Monday, July 4, 2011

Monday will tear apart your childhood nostalgia . . . and she'll even be mildly sorry for it

Hello, girls! It’s Monday. And a holiday . . . in the US, that is. I hope, if you celebrated, that your Independence Days have all be relaxing and enjoyable. I celebrated the way I celebrate every year – with my birthday. My birthday was yesterday, and it was a very nice day – I got to spend time with my family (including my three-year-old second cousin once removed Tyler, who spent the whole day calling me “New Friend,” which was utterly adorable). I got mostly practical gifts (a new suitcase, a new messenger bag, badly needed dress sweaters) and quite a few books, but the best gift of all? Not having to pick the themes for the next fifteen weeks! :)

But I am excited to talk about Casey’s topic. So. Books into movies and how well down they are.

I used to be of the mind that movies would always always always be better than they’re movie counterparts, no contest. But then my brother started this series on YouTube called Books vs. Movies, and that taught me pretty quickly to really think about adaptations and whether or not they’re truly well done. Since he started that, I have realized that not only can movies be excellent adaptations of their inspiring material, they can, in some instances, be better than the books they’re based on.

So, I’m going to tell you about not just one favorite/least favorite, but my top three in each category.

Favorite Adaptations!

3. Harry Potter and the Deathly Hallows, Part 1

I am well aware that any opinion on the Harry Potter movies is likely to be highly contested, but I for one truly enjoyed 7.1. I think the decision to split Deathly Hallows in half was a very smart one to make (though it bugs me that everyone else is now jumping on that wagon *coughTwilightcough*) because splitting allowed the film to tell a better story. I won’t even say “stay closer to the books” because I’m not a movie purist. Some of my favorite scenes from the movies have been ones that were added and not in the books at all. Keeping to the spirit of the story and to the overall story is what I find important, and 7.1 did that very well in my mind. What they added was engaging and interesting, and what was cut was well chosen and not obtrusive. They captured the spirit of the first half of this book, and I just hope the second half lives up to what they established with part one.

2. The Little Princess

Now, with Little Princess, we’re talking the Alfonso Cuaron film, not the Shirley Temple one. Just to make that clear. This movie was made in 1995, and they did a superb job with it. They took Burnett’s beautiful story about the power of imagination and used the medium of film to their advantage. I love the framing device – the Indian legend that Sara tells throughout the film echoes what’s happening in her own life and really makes that sense of imagination come to life. The choice to have the actors who play her parents also play Rama and the princess in the story scenes. The movie’s climax is heart-wrenching and gorgeous, and while there are a few things that they could have done better, overall the movie is incredibly well done.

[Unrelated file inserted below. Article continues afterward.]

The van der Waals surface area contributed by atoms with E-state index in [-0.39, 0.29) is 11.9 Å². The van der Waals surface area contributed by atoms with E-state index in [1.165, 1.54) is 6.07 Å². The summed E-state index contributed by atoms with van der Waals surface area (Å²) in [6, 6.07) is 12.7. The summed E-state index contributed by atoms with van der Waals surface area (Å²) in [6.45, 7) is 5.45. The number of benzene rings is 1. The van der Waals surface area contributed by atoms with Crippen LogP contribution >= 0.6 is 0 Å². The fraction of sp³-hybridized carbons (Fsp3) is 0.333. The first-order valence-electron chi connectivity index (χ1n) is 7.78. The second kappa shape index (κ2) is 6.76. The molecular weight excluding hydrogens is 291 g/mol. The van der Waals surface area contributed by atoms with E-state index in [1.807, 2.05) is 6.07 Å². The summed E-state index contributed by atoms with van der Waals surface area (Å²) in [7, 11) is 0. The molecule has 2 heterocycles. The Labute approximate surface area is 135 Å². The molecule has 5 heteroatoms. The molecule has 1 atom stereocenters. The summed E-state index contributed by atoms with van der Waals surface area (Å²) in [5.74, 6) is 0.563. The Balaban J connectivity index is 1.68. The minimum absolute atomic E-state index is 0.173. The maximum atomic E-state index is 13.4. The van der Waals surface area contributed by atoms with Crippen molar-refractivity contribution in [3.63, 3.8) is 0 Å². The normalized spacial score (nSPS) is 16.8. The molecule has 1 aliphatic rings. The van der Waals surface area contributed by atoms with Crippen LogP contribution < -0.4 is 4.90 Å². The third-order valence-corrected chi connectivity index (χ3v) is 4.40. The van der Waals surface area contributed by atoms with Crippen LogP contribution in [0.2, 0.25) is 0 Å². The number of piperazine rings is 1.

1. The Princess Bride

This is one of my all-time favorite movies, and it is the perfect example, in my mind, of using the  different mediums of storytelling to their greatest advantage. If the movie had chosen to follow exactly what was set up in the book, it wouldn’t have worked. The literary device Goldman used was just that – a literally device. It would not have translated to screen. So instead of being married to the exact story, those who put the screenplay together looked instead at what the book was trying to do, and they found a way to do the same thing cinematically. Enter the framing device. It was brilliantly done, as was the choice to incorporate character backstory in the scenes and dialogue rather than flashbacks. It worked wonderfully, and is, I believe, part of the reason that the movie has endured and will likely continue to do so.

Now for my least favorites . . . those travesties to literature, to paraphrase Casey’s stipulations.

Least Favorite Adaptations

3. Harry Potter and the Goblet of Fire

Again, I am aware that I may draw dissent, but this movie was awful, easily the worst of all seven so far. Kloves (the screenwriter) got lazy and sloppy and instead of seriously looking at the story and figuring out how best to tell it, he picked the most exciting scenes and counted on the audience having read the book to fill in the story. Because say what you want about the movie and how great the special effects were or what have you, THERE WAS NO STORY. None. There was absolutely no throughline, and if you hadn’t read the book, you were completely lost fifteen minutes in. I know. I saw the movie with people who hadn’t read the book. It was just one action scene after another with no cohesion or connection either to itself or to the movies that had come before. And that doesn’t even start into the complete character destruction of Ron and Dumbledore (to name just two) or the horrible directing style and choices. But we will leave those things as a rant for another day.